Beginning Saturday knew it was going to be a good weekend encountering an Andrew Lloyd Webber cat with others in costume at the Indian Creek MARTA station, outside the I-285 perimeter. If the vibe could extend that far from downtown, imagine what it was like at the parade. At the next stop a 6 year old Supergirl joined the train and things improved all the way to Peachtree Center. There, before reaching street level, a long escalator carried the throng to daylight. When the escalator broke the crowd stopped moving for a moment and, just when it looked like impending disaster, that people might be trampled, a chant began. “Up! ! Up! UP!”, as the tide began ascending again.
My point isn’t to detail every moment of my labor day weekend, but to belabor that a good time can be had for next to nothing. If I had paid for admission to the convention would have felt pressured to maximize the investment, attending as many sessions as possible, and not experienced the pleasure of simple people watching from the vantage of one of the cast of thousands. The costumes were incredible. I believe my favorite was a female Grinch with her Santa, whose green skin appeared in no way artificial. A teenage group of Hogwartz graduates, with authentic looking robes, also stands out in memory.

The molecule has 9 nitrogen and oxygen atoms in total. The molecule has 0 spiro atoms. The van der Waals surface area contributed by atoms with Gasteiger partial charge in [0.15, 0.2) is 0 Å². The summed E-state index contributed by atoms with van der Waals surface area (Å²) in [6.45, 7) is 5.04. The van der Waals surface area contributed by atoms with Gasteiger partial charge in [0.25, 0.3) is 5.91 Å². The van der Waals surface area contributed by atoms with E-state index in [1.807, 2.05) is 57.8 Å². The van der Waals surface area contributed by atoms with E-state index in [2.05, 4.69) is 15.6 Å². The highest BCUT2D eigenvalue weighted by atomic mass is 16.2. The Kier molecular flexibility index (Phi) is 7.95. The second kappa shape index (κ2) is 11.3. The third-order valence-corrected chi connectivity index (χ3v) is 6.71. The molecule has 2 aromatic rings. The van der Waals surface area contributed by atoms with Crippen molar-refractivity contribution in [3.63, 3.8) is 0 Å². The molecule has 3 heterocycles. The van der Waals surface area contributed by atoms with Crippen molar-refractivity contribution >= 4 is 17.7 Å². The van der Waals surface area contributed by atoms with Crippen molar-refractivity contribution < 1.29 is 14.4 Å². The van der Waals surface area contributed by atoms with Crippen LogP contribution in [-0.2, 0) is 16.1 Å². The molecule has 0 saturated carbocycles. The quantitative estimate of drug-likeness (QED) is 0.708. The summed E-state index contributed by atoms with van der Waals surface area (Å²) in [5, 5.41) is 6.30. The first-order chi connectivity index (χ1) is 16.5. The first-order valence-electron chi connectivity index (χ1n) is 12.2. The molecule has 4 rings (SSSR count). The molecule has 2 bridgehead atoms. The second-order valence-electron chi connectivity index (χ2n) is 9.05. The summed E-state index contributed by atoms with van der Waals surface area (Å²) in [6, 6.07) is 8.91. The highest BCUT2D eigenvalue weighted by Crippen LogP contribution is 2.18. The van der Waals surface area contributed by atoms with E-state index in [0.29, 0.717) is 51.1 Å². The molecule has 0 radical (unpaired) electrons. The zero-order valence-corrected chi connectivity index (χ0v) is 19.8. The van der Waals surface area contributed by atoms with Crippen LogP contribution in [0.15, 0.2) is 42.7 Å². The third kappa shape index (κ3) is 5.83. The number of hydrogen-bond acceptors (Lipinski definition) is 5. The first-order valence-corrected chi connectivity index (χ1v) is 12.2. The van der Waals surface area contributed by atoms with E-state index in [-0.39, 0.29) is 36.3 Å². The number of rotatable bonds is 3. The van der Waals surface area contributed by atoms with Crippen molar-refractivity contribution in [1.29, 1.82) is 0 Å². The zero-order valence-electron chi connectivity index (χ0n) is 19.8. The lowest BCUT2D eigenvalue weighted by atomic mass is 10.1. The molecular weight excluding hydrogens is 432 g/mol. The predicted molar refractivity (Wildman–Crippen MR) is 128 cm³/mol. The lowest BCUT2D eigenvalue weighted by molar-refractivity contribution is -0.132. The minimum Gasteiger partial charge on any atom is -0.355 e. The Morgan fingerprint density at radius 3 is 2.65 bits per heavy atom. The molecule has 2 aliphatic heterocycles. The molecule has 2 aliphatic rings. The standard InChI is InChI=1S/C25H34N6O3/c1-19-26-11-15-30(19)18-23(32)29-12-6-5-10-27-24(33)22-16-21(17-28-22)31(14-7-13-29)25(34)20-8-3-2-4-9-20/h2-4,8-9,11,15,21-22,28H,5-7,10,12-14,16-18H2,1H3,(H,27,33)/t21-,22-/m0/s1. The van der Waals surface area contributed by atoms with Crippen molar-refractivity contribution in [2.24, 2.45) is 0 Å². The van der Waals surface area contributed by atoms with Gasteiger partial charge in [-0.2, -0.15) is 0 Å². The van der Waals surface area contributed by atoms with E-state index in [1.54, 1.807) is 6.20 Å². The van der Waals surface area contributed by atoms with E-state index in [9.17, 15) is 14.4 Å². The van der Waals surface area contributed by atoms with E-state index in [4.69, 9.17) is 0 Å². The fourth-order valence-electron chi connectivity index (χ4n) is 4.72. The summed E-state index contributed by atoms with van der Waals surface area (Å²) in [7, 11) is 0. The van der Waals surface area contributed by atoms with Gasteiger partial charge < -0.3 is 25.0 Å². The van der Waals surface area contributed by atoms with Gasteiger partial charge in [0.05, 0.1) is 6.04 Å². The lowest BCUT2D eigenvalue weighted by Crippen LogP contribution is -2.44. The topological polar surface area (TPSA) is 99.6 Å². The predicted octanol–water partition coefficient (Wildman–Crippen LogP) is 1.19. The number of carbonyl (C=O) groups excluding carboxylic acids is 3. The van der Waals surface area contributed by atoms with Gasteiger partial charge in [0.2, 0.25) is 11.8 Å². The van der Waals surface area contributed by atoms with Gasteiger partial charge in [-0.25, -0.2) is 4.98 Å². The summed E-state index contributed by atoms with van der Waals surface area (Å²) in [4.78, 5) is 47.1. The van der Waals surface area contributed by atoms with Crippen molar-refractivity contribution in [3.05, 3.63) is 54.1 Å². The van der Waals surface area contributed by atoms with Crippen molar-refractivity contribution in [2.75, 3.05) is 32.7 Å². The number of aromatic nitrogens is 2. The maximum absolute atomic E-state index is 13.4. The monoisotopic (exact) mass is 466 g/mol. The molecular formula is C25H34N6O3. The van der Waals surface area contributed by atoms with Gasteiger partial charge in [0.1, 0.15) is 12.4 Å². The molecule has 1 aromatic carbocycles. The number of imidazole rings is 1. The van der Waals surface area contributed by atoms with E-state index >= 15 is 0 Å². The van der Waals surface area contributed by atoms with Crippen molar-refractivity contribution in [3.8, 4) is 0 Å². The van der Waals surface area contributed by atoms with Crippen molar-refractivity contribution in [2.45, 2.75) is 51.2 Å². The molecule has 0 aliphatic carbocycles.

The rest of the weekend was spent at the Decatur Book Festival, where small, intimate (and free) sessions with poets and authors were preferable to the crowded, expensive hotel venues. I discovered n a small auditorium I never knew existed within the Decatur library, and also made it inside the legendary Eddie’s Attic, where Billy Pilgrim, a favorite band, had their origins. The only time I opened my wallet was to scan a MARTA card and buy lunch at McDonald’s. Gotta eat.